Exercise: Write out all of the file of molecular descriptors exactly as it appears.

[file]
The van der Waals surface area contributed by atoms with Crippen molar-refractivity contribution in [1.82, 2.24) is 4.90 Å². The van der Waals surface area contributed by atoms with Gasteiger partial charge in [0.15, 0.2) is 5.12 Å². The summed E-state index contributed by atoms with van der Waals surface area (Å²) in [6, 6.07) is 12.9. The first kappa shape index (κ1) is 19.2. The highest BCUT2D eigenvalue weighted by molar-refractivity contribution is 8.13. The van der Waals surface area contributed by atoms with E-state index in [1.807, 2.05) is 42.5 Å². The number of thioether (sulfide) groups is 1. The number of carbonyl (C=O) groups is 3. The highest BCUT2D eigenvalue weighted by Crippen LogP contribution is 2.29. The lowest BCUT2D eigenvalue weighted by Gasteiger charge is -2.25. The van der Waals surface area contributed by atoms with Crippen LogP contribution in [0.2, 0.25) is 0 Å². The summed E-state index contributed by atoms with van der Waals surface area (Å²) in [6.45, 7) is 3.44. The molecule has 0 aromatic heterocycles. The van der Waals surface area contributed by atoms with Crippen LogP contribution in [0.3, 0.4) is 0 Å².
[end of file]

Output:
The van der Waals surface area contributed by atoms with Crippen molar-refractivity contribution in [1.82, 2.24) is 4.90 Å². The van der Waals surface area contributed by atoms with Gasteiger partial charge in [0.15, 0.2) is 5.12 Å². The summed E-state index contributed by atoms with van der Waals surface area (Å²) in [6, 6.07) is 12.9. The first kappa shape index (κ1) is 19.2. The highest BCUT2D eigenvalue weighted by molar-refractivity contribution is 8.13. The van der Waals surface area contributed by atoms with E-state index in [1.807, 2.05) is 42.5 Å². The number of thioether (sulfide) groups is 1. The number of carbonyl (C=O) groups is 3. The highest BCUT2D eigenvalue weighted by Crippen LogP contribution is 2.29. The lowest BCUT2D eigenvalue weighted by Gasteiger charge is -2.25. The van der Waals surface area contributed by atoms with Crippen LogP contribution in [0.2, 0.25) is 0 Å². The summed E-state index contributed by atoms with van der Waals surface area (Å²) in [6.45, 7) is 3.44. The molecule has 0 aromatic heterocycles. The van der Waals surface area contributed by atoms with Crippen LogP contribution in [0.3, 0.4) is 0 Å².